Montreal

A new Montreal children's choir is designed to empower youth

"Music is just the heartbeat of a lot of the things we do and it just makes us happy," says the director of MC3, which is modelled after a longtime Toronto choir geared toward youth of diverse backgrounds.

The Montreal choir is modeled after Toronto's TC3 choir which has been operating for 18 years

A new Montreal choir is modelled after Toronto's TC3 choir, seen performing here. (Submitted by Denise Gillard)

Denise Gillard remembers one child who came through the doors of her rehearsal space in Toronto, slouching and wearing his pants low.

She watched him transform, gaining confidence and thriving in the community space, to a point where he was almost unrecognizable.

The success of the Toronto children's choir has prompted the creation of a Montreal version.

"We're trying to let children and young people know that they have something to offer society, that they belong," said Gillard, who is the executive and artistic director of TC3 and HopeWorks Connection, the organization behind the choir.

The Montreal choir, MC3, runs out of Montreal's first African-Canadian church, Union United, in Saint-Henri.

Wendy Sparks, the program director, has seen children become less shy through singing and dancing.

"Music is just the heartbeat of a lot of the things we do and it just makes us happy," she said. 

The children in the MC3 choir meet twice a month to sing, dance and do their homework at the Union United Church in Montreal. (Submitted by Wendy Sparks)

Gillard, who founded the Toronto choir 18 years ago, said she's seen children be transformed. 

The TC3 choir has toured in Canada, the U.S., the Caribbean and England. The children have even performed on TV and for prime ministers.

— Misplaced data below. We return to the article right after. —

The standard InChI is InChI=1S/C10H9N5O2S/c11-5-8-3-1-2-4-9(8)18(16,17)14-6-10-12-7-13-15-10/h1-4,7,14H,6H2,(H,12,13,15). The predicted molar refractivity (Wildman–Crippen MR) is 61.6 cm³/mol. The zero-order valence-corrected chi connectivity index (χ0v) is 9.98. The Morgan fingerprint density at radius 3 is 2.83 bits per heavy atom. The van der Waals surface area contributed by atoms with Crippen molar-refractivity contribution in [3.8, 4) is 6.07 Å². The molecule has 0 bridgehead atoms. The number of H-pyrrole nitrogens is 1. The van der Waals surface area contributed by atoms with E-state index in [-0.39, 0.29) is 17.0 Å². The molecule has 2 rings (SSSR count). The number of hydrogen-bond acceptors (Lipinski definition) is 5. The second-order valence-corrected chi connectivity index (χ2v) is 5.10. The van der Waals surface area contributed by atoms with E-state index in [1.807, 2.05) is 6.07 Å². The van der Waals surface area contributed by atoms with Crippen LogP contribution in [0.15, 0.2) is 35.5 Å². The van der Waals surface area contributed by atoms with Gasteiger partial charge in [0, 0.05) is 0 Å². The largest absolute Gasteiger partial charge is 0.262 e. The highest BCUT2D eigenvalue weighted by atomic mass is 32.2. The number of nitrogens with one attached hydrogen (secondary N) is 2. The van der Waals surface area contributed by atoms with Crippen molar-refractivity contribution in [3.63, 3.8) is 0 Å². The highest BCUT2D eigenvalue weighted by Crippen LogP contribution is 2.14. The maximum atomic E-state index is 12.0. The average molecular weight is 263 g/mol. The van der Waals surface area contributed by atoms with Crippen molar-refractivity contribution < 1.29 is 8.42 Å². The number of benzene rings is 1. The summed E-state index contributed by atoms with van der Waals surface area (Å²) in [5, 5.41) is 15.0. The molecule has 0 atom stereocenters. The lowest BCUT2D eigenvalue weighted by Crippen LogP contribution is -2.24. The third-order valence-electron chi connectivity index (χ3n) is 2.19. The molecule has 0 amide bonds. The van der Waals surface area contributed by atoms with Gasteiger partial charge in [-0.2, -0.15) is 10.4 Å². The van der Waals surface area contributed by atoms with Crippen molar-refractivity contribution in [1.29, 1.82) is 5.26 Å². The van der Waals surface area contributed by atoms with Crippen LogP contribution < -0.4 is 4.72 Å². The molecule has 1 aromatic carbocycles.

The experience shows them "that they belong, that this is their home, they can contribute, and that they can live lives of purpose and destiny," said Gillard.

The Toronto choir is specifically trying to reach children from diverse backgrounds. Gillard is trying to create a safe and supportive environment as "anybody who is racialized is at risk."

No matter the child's background, they are all navigating "what it means to be Canadian and what it means to deal with isms and schisms," she said.

Children also get help with their homework when they come to MC3 every second Saturday.

"We know that performing arts and academics paired together are amazing and wonderful tools," said Gillard.

The choir is open to all children and aims to be an accessible space for families with limited income.

“We're trying to let children and young people know that they have something to offer society, that they belong,” said Denise Gillard, executive and artistic director of TC3 and HopeWorks Connection. (Submitted by Denise Gillard)

The Montreal choir will feature gospel and secular music and Afro-Caribbean drum and dance. Children learn their parts by ear rather than by sheet music. 

Members of the Toronto choir attended the MC3's first performance earlier this month. They drove from Toronto, "which was very, very inspiring" for the Montreal kids, according to Sparks.

Organizers are hoping to create a similar choir in Halifax in the near future.

HopeWorks Connection is trying to bring together three choirs of 50 children from Toronto, Montreal and Halifax to perform in 2020, in what is called the 150 Voices Project.


For more information, visit MC3 on Facebook.

About the Author

Aviva Lessard

Current Affairs/Digital Intern

Aviva Lessard is a current affairs and digital intern with CBC Montreal.

With files from CBC Montreal's Homerun